Temps are dropping – here’s a review that’s been rattling around our files since last spring, just waiting for the gales of November!
Along with recently testing Platypus Hydrations’s new Duthie 12 hydration pack, I also got my hands on their Bite Valve and Drink Tube Insulator. As anyone that rides with a hydration pack in freezing temps knows, tube/valve freeze up is a problem. The Platypus solution to this problem consists of a tube insulator and an enclosure for the bite valve. Both of these items are retrofittable to your existing hydration pack.
The tube insulator is basically pipe insulation. You disconnect the tube from the bladder, slip this over the tube, and then reattach the whole thing to your bladder. What you immediately notice is that the Tube Insulator is HUGE. Its so big that it make routing the tube through the pack and shoulder straps a bit difficult. However, despite its size, it isn’t tight around the tube, which creates airspace. Because of this airspace, I was a bit skeptical that it was going to work all that well. After several rides in temps well below freezing I’ve found that it does indeed buy you some time. I did some side by side testing of an uninsulated platypus tube filled with water vs. one with fitted with a Tube Insulator (temps were in the low to mid 20s) . Not surprisingly, the uninsluated tube made it abougt 30 minutes before it was frozen solid. The insulated tube made it to almost two hours. If the insulation was a bit tighter around the tube it might provide even better protection from the cold.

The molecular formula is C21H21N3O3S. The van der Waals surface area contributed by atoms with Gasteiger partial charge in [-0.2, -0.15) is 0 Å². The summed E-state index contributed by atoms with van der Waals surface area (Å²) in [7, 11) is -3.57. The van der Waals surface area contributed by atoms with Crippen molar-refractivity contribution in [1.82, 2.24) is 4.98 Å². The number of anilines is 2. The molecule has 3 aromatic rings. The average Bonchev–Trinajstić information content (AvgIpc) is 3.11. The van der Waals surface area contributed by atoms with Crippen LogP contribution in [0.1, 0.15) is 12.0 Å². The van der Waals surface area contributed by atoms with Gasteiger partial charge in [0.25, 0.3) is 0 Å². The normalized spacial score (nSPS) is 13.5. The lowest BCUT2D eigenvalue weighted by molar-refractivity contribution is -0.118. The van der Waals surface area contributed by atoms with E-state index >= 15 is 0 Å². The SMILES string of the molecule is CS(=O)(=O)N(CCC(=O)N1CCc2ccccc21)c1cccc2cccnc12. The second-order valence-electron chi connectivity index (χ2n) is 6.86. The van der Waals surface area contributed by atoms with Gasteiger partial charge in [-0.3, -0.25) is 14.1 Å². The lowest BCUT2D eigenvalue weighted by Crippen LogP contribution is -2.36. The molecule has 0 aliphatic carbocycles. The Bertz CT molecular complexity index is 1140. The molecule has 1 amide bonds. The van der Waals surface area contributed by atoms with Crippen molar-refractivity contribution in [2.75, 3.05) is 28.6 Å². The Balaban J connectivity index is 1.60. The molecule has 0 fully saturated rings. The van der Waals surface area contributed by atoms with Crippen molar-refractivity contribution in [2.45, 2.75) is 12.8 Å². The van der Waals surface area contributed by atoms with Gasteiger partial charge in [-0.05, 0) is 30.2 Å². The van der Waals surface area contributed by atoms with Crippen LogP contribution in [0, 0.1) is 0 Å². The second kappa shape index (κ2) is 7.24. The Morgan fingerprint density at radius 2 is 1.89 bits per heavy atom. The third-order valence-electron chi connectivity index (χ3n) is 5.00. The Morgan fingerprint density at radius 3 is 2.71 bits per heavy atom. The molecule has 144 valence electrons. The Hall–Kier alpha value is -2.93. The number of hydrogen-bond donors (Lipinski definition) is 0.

The other part of this Insulator Kit is the bite valve protector. This consists of an enclosed capsule that fits around the bite valve that you pop open to gain access. As with the tube insulator, this thing is a tad oversized, and as with the insulation, there is a lot of airspace inside the housing. However, unlike the tube insulator, the bite valve cover really didn’t provide any advantage. My insulated bite valve froze through pretty quickly during my test rides. Furthermore, my side by side testing against an unprotected bite valve showed an advantage of only 10 minutes, which may or may not be worth the hassle of opening and closing the cover on the trail. Additionally, when retrofitting the cover to a bite valve with a shut off and elbow, which most hydration packs out there have, it leaves this area exposed to the elements. If possible, removing these exposed parts and running the bite valve directly on the tube would allow for better protection. Interestingly, Platypus sells an Insulator Hydration System as part of their non bike offerings that does away with the elbow/shut off, which allows the bite valve to be full enclosed within the cover.
In the end, I can see myself using the tube insulation during the winter months and leaving the bite valve cover behind. I think if you’re diligent about blowing the water out of your bite valve, you’re just as well off. Of course, you could go the extra step (or breath) and blow the tube out as well and then you wouldn’t need either but it is nice to have a little extra insurance out there on the trail.